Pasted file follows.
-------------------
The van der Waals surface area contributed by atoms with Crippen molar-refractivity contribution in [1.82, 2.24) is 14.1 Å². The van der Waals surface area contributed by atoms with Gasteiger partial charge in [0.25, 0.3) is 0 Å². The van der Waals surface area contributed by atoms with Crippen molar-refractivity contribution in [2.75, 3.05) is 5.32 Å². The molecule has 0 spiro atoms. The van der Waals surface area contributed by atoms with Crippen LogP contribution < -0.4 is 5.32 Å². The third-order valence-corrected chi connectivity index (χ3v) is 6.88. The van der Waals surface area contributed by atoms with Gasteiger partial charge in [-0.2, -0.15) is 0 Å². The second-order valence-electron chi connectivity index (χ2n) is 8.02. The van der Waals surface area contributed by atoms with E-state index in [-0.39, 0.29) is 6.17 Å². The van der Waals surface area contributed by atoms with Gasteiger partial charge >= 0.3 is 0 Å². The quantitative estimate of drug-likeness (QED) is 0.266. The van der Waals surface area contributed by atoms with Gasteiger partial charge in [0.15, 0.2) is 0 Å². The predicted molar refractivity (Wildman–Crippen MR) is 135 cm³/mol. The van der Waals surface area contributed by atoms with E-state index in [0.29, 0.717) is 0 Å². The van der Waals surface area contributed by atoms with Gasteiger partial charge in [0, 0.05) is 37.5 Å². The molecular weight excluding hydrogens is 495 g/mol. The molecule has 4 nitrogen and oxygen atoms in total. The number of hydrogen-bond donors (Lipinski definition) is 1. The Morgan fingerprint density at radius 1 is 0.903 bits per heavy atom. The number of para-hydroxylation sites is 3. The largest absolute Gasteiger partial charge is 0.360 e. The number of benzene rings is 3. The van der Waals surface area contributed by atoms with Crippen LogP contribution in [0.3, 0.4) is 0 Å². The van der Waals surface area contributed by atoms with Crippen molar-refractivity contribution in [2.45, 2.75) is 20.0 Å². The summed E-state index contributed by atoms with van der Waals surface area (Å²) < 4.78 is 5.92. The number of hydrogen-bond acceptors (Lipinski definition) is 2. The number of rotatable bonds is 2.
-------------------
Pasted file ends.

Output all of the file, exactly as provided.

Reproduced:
The van der Waals surface area contributed by atoms with Crippen molar-refractivity contribution in [1.82, 2.24) is 14.1 Å². The van der Waals surface area contributed by atoms with Gasteiger partial charge in [0.25, 0.3) is 0 Å². The van der Waals surface area contributed by atoms with Crippen molar-refractivity contribution in [2.75, 3.05) is 5.32 Å². The molecule has 0 spiro atoms. The van der Waals surface area contributed by atoms with Crippen LogP contribution < -0.4 is 5.32 Å². The third-order valence-corrected chi connectivity index (χ3v) is 6.88. The van der Waals surface area contributed by atoms with Gasteiger partial charge in [-0.2, -0.15) is 0 Å². The second-order valence-electron chi connectivity index (χ2n) is 8.02. The van der Waals surface area contributed by atoms with E-state index in [-0.39, 0.29) is 6.17 Å². The van der Waals surface area contributed by atoms with Gasteiger partial charge >= 0.3 is 0 Å². The quantitative estimate of drug-likeness (QED) is 0.266. The van der Waals surface area contributed by atoms with Gasteiger partial charge in [0.15, 0.2) is 0 Å². The predicted molar refractivity (Wildman–Crippen MR) is 135 cm³/mol. The van der Waals surface area contributed by atoms with E-state index in [0.29, 0.717) is 0 Å². The van der Waals surface area contributed by atoms with Gasteiger partial charge in [0, 0.05) is 37.5 Å². The molecular weight excluding hydrogens is 495 g/mol. The molecule has 4 nitrogen and oxygen atoms in total. The number of hydrogen-bond donors (Lipinski definition) is 1. The Morgan fingerprint density at radius 1 is 0.903 bits per heavy atom. The number of para-hydroxylation sites is 3. The largest absolute Gasteiger partial charge is 0.360 e. The number of benzene rings is 3. The van der Waals surface area contributed by atoms with Crippen LogP contribution in [0.3, 0.4) is 0 Å². The van der Waals surface area contributed by atoms with Crippen molar-refractivity contribution in [2.45, 2.75) is 20.0 Å². The summed E-state index contributed by atoms with van der Waals surface area (Å²) < 4.78 is 5.92. The number of hydrogen-bond acceptors (Lipinski definition) is 2. The number of rotatable bonds is 2.